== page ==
Mechanization "was forced on us - we couldn't find the labor. Now, chili definitely has to be mechanically harvested in order for farmers to make money," he said.

            Increased market pressure from foreign chili imports, declining prices and lack of labor have made it tough for chili farmers to thrive. Using machines to harvest the state's signature crop is the only way the $400 million chili industry can stay competitive, said Terry Crawford, professor of agriculture business and economics at New Mexico State University.

            "Time is critical. New Mexico has no more than five years to get competitive," Crawford said. "We have to become more efficient and cut labor costs significantly."

            In New Mexico, more than 80 perc ent of the red chili crop is mechanically harvested, mainly in the southeastern part of the state. The harvest method also is being used increasingly by red chili growers in west Texas and southeast Arizona.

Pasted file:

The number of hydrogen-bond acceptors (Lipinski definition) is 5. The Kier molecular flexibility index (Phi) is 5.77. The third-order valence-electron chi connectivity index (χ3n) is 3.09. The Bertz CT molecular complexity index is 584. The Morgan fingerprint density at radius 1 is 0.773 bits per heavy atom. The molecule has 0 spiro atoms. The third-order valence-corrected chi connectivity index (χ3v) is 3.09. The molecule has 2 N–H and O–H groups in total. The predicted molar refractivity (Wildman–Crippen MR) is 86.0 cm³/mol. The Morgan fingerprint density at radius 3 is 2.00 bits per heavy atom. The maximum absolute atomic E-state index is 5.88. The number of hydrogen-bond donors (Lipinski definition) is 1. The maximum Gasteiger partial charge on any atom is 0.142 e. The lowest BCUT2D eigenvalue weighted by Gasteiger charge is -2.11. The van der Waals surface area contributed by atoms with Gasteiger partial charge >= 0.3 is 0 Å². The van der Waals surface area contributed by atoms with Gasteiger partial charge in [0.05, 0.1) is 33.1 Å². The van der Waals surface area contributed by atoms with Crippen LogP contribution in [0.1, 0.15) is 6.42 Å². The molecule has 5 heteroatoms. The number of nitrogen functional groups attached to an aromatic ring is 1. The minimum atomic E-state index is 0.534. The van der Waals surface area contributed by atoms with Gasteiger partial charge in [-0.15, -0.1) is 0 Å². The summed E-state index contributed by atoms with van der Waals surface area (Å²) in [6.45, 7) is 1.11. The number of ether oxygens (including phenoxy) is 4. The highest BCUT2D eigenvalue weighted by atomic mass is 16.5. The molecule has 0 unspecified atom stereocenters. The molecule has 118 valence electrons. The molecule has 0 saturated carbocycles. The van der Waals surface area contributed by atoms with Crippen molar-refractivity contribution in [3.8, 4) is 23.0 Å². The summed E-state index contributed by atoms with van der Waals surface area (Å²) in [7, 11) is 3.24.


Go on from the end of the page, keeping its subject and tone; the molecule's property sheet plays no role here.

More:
Stephanie Walker, vegetable specialist with NMSU's Cooperative Extension Service, said many chili farmers in eastern New Mexico found the transition to mechanical harvesting a little easier than those in the Rio Grande Valley corridor because they could rely on their knowledge from growing other mechanically harvested crops.

            "Many of those farmers previously grew cotton and they knew how to machine harvest a crop. They used that expertise to make the chili harvest work, and they already knew how to harvest without large pools of labor," Walker said.

            Foreign competition also is driving the change to mechanical harvesting, as farmers try desperately to compete with chili importers - such as China, India and Peru - that pay significantly lower wages.

            "Here in the U.S., we pay an estimated $50 to $60 a day or better. Compare that to China, where workers are paid around $2 to $3 a day," Crawford said. "We're still in the early stages, but our hope is that mechanical harvesting can cut labor costs in half."